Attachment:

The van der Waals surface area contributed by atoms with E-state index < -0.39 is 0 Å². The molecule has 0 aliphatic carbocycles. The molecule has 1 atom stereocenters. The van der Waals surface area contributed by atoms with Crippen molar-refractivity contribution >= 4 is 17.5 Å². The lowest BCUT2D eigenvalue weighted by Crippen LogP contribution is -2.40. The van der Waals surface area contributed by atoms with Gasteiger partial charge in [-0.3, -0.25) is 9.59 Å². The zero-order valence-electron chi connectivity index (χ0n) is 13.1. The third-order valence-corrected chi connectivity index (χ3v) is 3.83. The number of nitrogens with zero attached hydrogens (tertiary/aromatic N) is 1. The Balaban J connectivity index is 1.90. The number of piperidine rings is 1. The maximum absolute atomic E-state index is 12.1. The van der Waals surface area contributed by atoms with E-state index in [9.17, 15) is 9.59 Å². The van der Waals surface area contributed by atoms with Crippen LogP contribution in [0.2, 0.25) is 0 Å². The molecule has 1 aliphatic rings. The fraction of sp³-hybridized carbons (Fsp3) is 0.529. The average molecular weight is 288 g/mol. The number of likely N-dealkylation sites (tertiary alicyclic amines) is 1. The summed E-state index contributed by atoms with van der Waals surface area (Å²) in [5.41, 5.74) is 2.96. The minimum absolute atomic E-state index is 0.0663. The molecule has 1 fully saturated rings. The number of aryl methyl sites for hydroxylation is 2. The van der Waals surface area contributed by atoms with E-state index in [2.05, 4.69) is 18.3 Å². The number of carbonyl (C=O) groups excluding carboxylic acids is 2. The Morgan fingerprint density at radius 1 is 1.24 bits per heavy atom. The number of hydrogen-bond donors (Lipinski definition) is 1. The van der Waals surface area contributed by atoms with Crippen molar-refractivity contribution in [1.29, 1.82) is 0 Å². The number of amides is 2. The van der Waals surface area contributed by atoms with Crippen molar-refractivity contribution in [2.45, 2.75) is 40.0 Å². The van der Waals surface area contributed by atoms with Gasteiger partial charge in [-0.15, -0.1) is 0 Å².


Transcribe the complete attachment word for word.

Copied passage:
The van der Waals surface area contributed by atoms with E-state index < -0.39 is 0 Å². The molecule has 0 aliphatic carbocycles. The molecule has 1 atom stereocenters. The van der Waals surface area contributed by atoms with Crippen molar-refractivity contribution >= 4 is 17.5 Å². The lowest BCUT2D eigenvalue weighted by Crippen LogP contribution is -2.40. The van der Waals surface area contributed by atoms with Gasteiger partial charge in [-0.3, -0.25) is 9.59 Å². The zero-order valence-electron chi connectivity index (χ0n) is 13.1. The third-order valence-corrected chi connectivity index (χ3v) is 3.83. The number of nitrogens with zero attached hydrogens (tertiary/aromatic N) is 1. The Balaban J connectivity index is 1.90. The number of piperidine rings is 1. The maximum absolute atomic E-state index is 12.1. The van der Waals surface area contributed by atoms with E-state index in [9.17, 15) is 9.59 Å². The van der Waals surface area contributed by atoms with Crippen LogP contribution in [0.2, 0.25) is 0 Å². The molecule has 1 aliphatic rings. The fraction of sp³-hybridized carbons (Fsp3) is 0.529. The average molecular weight is 288 g/mol. The number of likely N-dealkylation sites (tertiary alicyclic amines) is 1. The summed E-state index contributed by atoms with van der Waals surface area (Å²) in [5.41, 5.74) is 2.96. The minimum absolute atomic E-state index is 0.0663. The molecule has 1 fully saturated rings. The number of aryl methyl sites for hydroxylation is 2. The van der Waals surface area contributed by atoms with E-state index in [2.05, 4.69) is 18.3 Å². The number of carbonyl (C=O) groups excluding carboxylic acids is 2. The Morgan fingerprint density at radius 1 is 1.24 bits per heavy atom. The number of hydrogen-bond donors (Lipinski definition) is 1. The van der Waals surface area contributed by atoms with Crippen molar-refractivity contribution in [1.29, 1.82) is 0 Å². The number of amides is 2. The van der Waals surface area contributed by atoms with Crippen molar-refractivity contribution in [2.45, 2.75) is 40.0 Å². The van der Waals surface area contributed by atoms with Gasteiger partial charge in [-0.15, -0.1) is 0 Å².